Now mount the treated, untreatedm or ventilated Spiral Swwn Wheel to the motor and apply the stainless Compound/ Again, buff the piece in the same manner as when you used the Emery Compound, working the piece at right angles to the previous grit scratches until all Emery Compound scratches are eliminated. You will notice that the Stainless Compound is not as aggressive as the Emery Compound, but that it will smooth out the buffing marks left by the more coarse Emery Compound.

NOTE: A Ventilated Buff may be used as an alternative to a Spiral Sewn wheel. The pleats of the Ventilated Buff tend to slap the surface and cut about twice as fast as Spiral Sewn wheels. The Spiral Sewn wheel may be preferred when working on delicate parts or between fins on a valve cover. The Ventilated Buff is more likely to “grab” surface irregularities but yields faster results, and runs cooler. The "treated" versions of Spiral and Ventilated wheels speed results and last longer than untreated wheels.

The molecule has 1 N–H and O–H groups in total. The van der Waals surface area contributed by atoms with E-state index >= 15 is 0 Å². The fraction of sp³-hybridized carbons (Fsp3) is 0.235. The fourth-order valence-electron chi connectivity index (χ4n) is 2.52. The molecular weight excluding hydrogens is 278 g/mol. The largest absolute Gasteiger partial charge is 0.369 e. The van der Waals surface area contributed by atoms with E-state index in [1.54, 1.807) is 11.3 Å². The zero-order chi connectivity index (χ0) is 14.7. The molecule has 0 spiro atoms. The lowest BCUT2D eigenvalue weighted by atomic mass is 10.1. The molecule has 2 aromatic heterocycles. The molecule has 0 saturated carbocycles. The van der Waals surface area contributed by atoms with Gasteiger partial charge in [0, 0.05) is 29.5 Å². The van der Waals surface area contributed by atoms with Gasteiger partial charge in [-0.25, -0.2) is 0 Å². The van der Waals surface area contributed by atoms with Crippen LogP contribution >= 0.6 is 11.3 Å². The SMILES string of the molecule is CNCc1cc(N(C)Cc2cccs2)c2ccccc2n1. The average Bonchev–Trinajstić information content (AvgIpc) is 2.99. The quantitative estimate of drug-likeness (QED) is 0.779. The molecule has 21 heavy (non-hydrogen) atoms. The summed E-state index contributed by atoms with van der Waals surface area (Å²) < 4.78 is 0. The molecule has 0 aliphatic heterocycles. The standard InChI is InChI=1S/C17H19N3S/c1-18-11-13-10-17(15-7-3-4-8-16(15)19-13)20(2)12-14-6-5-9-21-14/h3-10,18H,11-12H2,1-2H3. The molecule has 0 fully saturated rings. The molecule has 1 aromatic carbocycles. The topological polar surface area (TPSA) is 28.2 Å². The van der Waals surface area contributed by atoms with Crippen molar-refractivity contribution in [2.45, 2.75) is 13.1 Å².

Buffing in Restricted Spaces
Buff deeply recessed areas with either the Stainless (#13136), Tripoli (#13135) or White Rouge. Use our Mini Buff Set (#13140) with either the 1/4" shank (#13054) or the 1/8" shank (#13063) mandrel. For more deeply recessed areas, use a Felt Cone (#13050), one of our sets of Felt Buffing Bobs, Tapered Goblet Buff (#13045), a Mushroom Buff (#13174), or Facer Buff (#13171, 13172, 13173),
Compound should be applied more sparingly to felt bobs. Periodically spin the bob against a wire brush or old hack saw blade securely mounted in a bench vise to remove buildup. Use only one compound per felt bob.


Inspect Your Progress